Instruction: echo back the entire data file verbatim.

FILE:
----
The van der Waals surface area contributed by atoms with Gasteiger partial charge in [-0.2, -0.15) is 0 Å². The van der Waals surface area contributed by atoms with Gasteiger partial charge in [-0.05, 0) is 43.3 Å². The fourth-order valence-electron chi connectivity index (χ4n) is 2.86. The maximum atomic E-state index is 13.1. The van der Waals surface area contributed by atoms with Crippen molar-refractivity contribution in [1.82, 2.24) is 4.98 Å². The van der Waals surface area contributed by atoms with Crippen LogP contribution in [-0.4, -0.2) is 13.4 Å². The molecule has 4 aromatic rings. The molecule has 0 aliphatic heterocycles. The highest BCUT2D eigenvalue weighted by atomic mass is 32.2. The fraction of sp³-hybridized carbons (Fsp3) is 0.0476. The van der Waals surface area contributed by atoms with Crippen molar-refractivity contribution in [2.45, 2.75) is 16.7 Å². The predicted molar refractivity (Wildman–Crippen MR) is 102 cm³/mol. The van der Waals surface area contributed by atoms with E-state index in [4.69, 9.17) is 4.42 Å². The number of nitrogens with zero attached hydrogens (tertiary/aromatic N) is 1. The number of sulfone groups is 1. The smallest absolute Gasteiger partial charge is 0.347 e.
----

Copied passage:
The van der Waals surface area contributed by atoms with Gasteiger partial charge in [-0.2, -0.15) is 0 Å². The van der Waals surface area contributed by atoms with Gasteiger partial charge in [-0.05, 0) is 43.3 Å². The fourth-order valence-electron chi connectivity index (χ4n) is 2.86. The maximum atomic E-state index is 13.1. The van der Waals surface area contributed by atoms with Crippen molar-refractivity contribution in [1.82, 2.24) is 4.98 Å². The van der Waals surface area contributed by atoms with Crippen LogP contribution in [-0.4, -0.2) is 13.4 Å². The molecule has 4 aromatic rings. The molecule has 0 aliphatic heterocycles. The highest BCUT2D eigenvalue weighted by atomic mass is 32.2. The fraction of sp³-hybridized carbons (Fsp3) is 0.0476. The van der Waals surface area contributed by atoms with Crippen molar-refractivity contribution in [2.45, 2.75) is 16.7 Å². The predicted molar refractivity (Wildman–Crippen MR) is 102 cm³/mol. The van der Waals surface area contributed by atoms with E-state index in [4.69, 9.17) is 4.42 Å². The number of nitrogens with zero attached hydrogens (tertiary/aromatic N) is 1. The number of sulfone groups is 1. The smallest absolute Gasteiger partial charge is 0.347 e.